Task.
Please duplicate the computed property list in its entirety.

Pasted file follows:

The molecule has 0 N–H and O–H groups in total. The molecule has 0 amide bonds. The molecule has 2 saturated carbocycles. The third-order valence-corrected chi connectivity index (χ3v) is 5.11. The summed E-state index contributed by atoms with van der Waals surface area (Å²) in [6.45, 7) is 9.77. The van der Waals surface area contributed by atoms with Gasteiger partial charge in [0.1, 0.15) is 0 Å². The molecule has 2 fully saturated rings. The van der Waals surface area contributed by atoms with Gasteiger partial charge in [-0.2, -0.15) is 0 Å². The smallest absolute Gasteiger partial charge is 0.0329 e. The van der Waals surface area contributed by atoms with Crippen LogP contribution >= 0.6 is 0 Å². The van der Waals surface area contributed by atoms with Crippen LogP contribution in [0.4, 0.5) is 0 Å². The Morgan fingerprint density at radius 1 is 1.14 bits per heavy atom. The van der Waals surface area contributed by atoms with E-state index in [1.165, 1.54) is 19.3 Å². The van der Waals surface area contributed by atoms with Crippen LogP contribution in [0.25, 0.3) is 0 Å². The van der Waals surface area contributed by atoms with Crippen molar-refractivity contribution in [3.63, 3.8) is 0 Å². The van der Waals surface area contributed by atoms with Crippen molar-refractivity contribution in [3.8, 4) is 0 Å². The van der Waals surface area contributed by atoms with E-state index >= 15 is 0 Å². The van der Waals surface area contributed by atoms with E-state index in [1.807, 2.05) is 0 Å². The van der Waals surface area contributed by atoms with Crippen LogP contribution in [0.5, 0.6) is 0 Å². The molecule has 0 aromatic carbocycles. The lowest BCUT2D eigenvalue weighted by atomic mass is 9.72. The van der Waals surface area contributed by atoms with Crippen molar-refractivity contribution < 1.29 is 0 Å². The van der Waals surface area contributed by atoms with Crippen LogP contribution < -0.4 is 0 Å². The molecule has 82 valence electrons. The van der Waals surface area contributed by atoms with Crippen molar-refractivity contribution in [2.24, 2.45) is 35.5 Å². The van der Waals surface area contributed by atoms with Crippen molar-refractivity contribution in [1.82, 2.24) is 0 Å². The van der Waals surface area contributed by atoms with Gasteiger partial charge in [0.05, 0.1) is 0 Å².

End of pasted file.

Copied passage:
The molecule has 0 N–H and O–H groups in total. The molecule has 0 amide bonds. The molecule has 2 saturated carbocycles. The third-order valence-corrected chi connectivity index (χ3v) is 5.11. The summed E-state index contributed by atoms with van der Waals surface area (Å²) in [6.45, 7) is 9.77. The van der Waals surface area contributed by atoms with Gasteiger partial charge in [0.1, 0.15) is 0 Å². The molecule has 2 fully saturated rings. The van der Waals surface area contributed by atoms with Gasteiger partial charge in [-0.2, -0.15) is 0 Å². The smallest absolute Gasteiger partial charge is 0.0329 e. The van der Waals surface area contributed by atoms with Crippen LogP contribution >= 0.6 is 0 Å². The van der Waals surface area contributed by atoms with Crippen LogP contribution in [0.4, 0.5) is 0 Å². The Morgan fingerprint density at radius 1 is 1.14 bits per heavy atom. The van der Waals surface area contributed by atoms with E-state index in [1.165, 1.54) is 19.3 Å². The van der Waals surface area contributed by atoms with Crippen LogP contribution in [0.25, 0.3) is 0 Å². The van der Waals surface area contributed by atoms with Crippen molar-refractivity contribution in [3.63, 3.8) is 0 Å². The van der Waals surface area contributed by atoms with Crippen molar-refractivity contribution in [3.8, 4) is 0 Å². The van der Waals surface area contributed by atoms with E-state index >= 15 is 0 Å². The van der Waals surface area contributed by atoms with E-state index in [1.807, 2.05) is 0 Å². The van der Waals surface area contributed by atoms with Crippen LogP contribution in [0.5, 0.6) is 0 Å². The molecule has 0 aromatic carbocycles. The lowest BCUT2D eigenvalue weighted by atomic mass is 9.72. The van der Waals surface area contributed by atoms with Crippen molar-refractivity contribution < 1.29 is 0 Å². The van der Waals surface area contributed by atoms with Crippen LogP contribution < -0.4 is 0 Å². The molecule has 82 valence electrons. The van der Waals surface area contributed by atoms with Crippen molar-refractivity contribution in [2.24, 2.45) is 35.5 Å². The van der Waals surface area contributed by atoms with Crippen molar-refractivity contribution in [1.82, 2.24) is 0 Å². The van der Waals surface area contributed by atoms with Gasteiger partial charge in [0.05, 0.1) is 0 Å².